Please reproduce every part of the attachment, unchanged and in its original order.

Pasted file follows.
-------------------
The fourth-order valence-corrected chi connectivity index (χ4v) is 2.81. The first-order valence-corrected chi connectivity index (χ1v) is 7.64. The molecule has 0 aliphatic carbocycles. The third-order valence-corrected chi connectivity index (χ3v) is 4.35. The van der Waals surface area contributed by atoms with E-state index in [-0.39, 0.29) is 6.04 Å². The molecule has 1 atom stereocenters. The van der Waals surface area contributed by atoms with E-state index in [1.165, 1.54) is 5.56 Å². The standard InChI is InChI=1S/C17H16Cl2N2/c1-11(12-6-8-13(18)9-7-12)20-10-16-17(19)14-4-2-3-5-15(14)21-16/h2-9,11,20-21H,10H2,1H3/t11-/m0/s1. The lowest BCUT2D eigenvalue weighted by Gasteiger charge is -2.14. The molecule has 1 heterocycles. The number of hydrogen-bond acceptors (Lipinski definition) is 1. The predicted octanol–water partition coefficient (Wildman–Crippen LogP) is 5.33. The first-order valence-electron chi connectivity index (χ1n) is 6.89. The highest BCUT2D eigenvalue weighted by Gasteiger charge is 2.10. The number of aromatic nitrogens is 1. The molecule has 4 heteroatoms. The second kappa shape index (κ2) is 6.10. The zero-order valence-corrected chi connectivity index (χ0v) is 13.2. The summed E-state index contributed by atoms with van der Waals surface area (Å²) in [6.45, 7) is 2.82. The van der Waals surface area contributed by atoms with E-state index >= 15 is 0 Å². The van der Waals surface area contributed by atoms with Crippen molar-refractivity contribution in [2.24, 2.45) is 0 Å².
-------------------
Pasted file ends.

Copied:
The fourth-order valence-corrected chi connectivity index (χ4v) is 2.81. The first-order valence-corrected chi connectivity index (χ1v) is 7.64. The molecule has 0 aliphatic carbocycles. The third-order valence-corrected chi connectivity index (χ3v) is 4.35. The van der Waals surface area contributed by atoms with E-state index in [-0.39, 0.29) is 6.04 Å². The molecule has 1 atom stereocenters. The van der Waals surface area contributed by atoms with E-state index in [1.165, 1.54) is 5.56 Å². The standard InChI is InChI=1S/C17H16Cl2N2/c1-11(12-6-8-13(18)9-7-12)20-10-16-17(19)14-4-2-3-5-15(14)21-16/h2-9,11,20-21H,10H2,1H3/t11-/m0/s1. The lowest BCUT2D eigenvalue weighted by Gasteiger charge is -2.14. The molecule has 1 heterocycles. The number of hydrogen-bond acceptors (Lipinski definition) is 1. The predicted octanol–water partition coefficient (Wildman–Crippen LogP) is 5.33. The first-order valence-electron chi connectivity index (χ1n) is 6.89. The highest BCUT2D eigenvalue weighted by Gasteiger charge is 2.10. The number of aromatic nitrogens is 1. The molecule has 4 heteroatoms. The second kappa shape index (κ2) is 6.10. The zero-order valence-corrected chi connectivity index (χ0v) is 13.2. The summed E-state index contributed by atoms with van der Waals surface area (Å²) in [6.45, 7) is 2.82. The van der Waals surface area contributed by atoms with E-state index >= 15 is 0 Å². The van der Waals surface area contributed by atoms with Crippen molar-refractivity contribution in [2.24, 2.45) is 0 Å².